From left to right: Ross Little Jr., National Committee member; Louis Gurvich, new party chairman; Lenar Whitney, National Committee member; and Roger Villere, the outgoing party chairman.

The Louisiana Republican Party is like a country club that lets in too many members.

Sure, the growth was great. In politics, everybody who was anybody, almost, became a member.

But the clubby days of Tory Pines are no longer. The new members are inevitably not just the WASPy and genteel mainstays of the old party. They do not wear membership as a social obligation one is born unto. Rather, it’s an emblem of superiority that is lorded over outsiders — as the president tweets, the losers.

In the dining room, where prayers were rarely offered except over the Easter buffet, every noon meal echoes with the evangelical element seeking Jesus’ intervention against liberals as well as the ordinary vicissitudes of life. Some are even known to frown on traditions like the gin-and-tonic Tuesday afternoon.

The annual meetings, like the Legislature, are now nasty affairs when the new members balk at dues increases to repair the greens or resurface the tennis courts. Weren’t our votes enough, they say. No new taxes, the members demand, so the golfers are now in combat with the tennis players over the priorities of repairs, and the swimming pool leak is not patched by springtime; factional accusations multiply as pragmatists try to keep the old place going.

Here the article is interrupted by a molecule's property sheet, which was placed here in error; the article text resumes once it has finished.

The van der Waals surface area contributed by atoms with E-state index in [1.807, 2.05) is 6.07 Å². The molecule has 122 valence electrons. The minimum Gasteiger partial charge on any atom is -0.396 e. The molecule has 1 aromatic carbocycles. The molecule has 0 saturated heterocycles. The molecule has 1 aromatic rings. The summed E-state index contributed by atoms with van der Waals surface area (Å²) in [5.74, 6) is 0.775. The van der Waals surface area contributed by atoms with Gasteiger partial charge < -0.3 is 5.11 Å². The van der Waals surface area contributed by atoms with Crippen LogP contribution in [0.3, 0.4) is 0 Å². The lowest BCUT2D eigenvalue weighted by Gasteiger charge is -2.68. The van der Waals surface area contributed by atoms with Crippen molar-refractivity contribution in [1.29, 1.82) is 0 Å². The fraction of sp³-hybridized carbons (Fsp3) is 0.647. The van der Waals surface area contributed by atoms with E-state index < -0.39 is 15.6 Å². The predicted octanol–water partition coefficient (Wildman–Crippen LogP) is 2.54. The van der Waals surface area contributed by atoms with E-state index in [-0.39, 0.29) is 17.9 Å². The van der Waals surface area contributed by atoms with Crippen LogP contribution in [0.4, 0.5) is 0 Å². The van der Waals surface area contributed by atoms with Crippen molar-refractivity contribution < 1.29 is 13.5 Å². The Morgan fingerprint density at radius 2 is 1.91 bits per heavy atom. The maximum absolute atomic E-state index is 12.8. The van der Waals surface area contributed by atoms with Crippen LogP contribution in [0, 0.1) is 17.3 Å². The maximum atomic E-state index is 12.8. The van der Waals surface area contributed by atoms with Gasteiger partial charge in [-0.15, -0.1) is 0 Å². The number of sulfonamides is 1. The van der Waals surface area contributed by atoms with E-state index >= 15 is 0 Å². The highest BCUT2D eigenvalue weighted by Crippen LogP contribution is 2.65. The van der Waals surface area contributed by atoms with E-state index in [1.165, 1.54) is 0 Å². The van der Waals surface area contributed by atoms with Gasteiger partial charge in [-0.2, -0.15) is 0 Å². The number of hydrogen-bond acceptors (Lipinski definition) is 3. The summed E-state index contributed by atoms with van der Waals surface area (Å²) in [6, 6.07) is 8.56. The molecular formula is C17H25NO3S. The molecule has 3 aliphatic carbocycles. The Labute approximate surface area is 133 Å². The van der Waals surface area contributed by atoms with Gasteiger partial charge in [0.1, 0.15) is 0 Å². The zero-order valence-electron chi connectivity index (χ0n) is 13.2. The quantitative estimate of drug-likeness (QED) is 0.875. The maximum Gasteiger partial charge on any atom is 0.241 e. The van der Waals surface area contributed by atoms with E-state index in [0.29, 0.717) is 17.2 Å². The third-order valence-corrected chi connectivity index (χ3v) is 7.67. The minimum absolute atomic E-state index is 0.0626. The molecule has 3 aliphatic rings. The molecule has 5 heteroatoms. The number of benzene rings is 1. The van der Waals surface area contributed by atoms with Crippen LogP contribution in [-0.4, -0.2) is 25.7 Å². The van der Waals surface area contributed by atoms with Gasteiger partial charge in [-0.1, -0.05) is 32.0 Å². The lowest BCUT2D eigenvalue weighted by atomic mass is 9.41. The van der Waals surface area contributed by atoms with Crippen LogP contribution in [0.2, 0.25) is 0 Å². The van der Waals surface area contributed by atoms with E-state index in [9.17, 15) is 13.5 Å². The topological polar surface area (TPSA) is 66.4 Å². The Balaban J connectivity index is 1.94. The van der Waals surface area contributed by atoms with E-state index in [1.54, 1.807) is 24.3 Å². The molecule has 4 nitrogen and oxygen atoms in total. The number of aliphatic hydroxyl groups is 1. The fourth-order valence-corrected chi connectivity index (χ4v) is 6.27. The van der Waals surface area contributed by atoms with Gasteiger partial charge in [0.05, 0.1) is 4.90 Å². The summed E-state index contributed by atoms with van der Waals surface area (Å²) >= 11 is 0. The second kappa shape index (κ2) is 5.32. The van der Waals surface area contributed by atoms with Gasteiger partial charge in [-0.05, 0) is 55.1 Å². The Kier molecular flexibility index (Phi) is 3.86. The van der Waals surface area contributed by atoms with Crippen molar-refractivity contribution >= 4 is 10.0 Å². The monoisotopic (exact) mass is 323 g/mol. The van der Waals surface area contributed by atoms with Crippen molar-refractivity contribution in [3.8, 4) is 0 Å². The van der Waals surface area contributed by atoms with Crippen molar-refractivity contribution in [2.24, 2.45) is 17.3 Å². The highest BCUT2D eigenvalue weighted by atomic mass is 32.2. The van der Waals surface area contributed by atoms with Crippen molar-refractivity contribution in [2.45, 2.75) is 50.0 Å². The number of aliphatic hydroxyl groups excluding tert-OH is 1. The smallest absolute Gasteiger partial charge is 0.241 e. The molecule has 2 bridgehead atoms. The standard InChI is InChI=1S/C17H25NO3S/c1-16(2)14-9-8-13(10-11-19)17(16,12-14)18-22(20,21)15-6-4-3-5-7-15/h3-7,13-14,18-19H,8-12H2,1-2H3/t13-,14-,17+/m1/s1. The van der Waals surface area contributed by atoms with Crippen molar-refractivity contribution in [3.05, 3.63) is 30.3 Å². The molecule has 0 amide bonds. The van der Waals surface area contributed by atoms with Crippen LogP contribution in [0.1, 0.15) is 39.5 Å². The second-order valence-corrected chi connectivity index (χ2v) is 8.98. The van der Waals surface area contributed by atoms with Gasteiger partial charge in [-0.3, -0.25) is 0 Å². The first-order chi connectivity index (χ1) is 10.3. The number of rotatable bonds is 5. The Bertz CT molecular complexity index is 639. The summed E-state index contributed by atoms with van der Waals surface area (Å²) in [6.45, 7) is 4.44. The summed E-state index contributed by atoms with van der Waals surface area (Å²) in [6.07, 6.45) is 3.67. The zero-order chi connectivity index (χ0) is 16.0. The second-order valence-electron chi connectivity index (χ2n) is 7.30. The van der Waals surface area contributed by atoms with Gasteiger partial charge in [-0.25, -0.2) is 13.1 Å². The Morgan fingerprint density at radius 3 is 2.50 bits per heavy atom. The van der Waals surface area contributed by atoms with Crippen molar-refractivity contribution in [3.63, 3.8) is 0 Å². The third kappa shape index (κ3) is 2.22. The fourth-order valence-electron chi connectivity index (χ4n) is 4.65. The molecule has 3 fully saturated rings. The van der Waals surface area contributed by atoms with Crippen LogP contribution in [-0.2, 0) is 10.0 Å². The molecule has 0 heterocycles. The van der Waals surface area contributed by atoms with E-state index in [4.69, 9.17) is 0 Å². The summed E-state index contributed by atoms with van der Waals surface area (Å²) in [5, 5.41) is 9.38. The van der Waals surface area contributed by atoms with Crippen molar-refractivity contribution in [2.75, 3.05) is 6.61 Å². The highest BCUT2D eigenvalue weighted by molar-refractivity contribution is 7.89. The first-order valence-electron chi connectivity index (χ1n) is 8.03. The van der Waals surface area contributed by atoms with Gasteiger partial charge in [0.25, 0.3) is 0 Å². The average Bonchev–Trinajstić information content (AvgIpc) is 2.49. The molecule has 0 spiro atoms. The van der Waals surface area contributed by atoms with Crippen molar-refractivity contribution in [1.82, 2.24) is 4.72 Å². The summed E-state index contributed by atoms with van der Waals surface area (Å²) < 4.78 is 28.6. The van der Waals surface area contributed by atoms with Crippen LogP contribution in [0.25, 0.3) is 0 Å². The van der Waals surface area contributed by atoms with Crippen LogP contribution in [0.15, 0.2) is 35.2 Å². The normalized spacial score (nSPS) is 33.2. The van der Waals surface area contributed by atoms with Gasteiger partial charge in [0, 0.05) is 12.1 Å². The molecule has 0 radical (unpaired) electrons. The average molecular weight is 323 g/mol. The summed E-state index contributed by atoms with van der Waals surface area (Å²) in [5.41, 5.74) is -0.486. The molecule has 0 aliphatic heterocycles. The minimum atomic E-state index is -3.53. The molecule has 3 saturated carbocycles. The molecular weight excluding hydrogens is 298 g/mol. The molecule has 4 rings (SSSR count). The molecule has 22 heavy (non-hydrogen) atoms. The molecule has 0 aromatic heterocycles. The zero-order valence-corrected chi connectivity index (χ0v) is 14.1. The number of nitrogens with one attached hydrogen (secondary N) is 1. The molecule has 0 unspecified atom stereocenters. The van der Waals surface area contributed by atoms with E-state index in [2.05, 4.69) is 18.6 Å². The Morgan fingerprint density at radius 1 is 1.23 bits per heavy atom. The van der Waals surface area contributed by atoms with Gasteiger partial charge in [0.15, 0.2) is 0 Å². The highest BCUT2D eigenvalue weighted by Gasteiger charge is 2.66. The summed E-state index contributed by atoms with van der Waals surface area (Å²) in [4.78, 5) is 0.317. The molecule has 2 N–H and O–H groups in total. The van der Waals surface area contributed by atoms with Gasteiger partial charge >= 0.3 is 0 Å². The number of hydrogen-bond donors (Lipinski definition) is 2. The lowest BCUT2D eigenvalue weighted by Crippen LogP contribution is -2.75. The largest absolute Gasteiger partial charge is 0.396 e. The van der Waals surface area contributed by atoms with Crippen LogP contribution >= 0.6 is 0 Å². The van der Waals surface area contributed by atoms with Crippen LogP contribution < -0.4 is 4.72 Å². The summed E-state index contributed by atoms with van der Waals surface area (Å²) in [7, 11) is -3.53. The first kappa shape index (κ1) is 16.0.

Welcome to majority status.

Since 2014, with the routing of a three-term incumbent U.S. senator, moderate Democrat Mary Landrieu, the GOP has been in the ascendant. All statewide offices except one, every seat in Congress except one. Majorities in both houses of the Legislature.

Yet with growth have come divisions that have manifested themselves anew this year. The official party is just one faction, a state central committee of elected members from around the state, that is firmly in the more conservative camp. There is a club of hard-right activists that is just as inbred as the old country-club crowd was. Outside groups like Americans for Prosperity seek to enforce an ideological purity as does the Louisiana Family Forum, focused (mostly) on social issues.

Legislators who voted for taxes, even as the state budget was careening on the point of collapse, are stigmatized on social media as traitors to the cause of beating Gov. John Bel Edwards, a Democrat.

But the fact that Edwards is in office also represents the dilemma of enforcing ideological purity in a broader party. Republican legislators, conservative and business-oriented on most issues, are also divided between those with experience in office, who are typically more pragmatic, as in the Senate, and the harder-line crowd — typically, the latter in the state House.

Of course, this has happened before. Just as the GOP hardliners wanted to censure Republicans who crossed party lines to back Edwards in 2015, Democrats once censured their officeholders who backed Republican candidate David C. Treen in 1979, to as little effect.

Faction was as true of the majority Democrats when the GOP was tiny: The segregationist Willie Rainach Democrats differed from the moderate John McKeithen administration, also different from the Gillis Long Democrats. The white voters in Acadiana and elsewhere who boosted Edwin Edwards into the governorship are now Republican-leaning, but they may also be schoolteachers and others who see the virtue in state spending, or nurses and doctors who like Medicaid expansion — both things that the “official” GOP are against.

Will the swimming pool be patched by Easter? Praying over it probably won’t work.

Email Lanny Keller at

Stephanie Grace Notes: Party loyalty test should be a non-starter, especially in Louisiana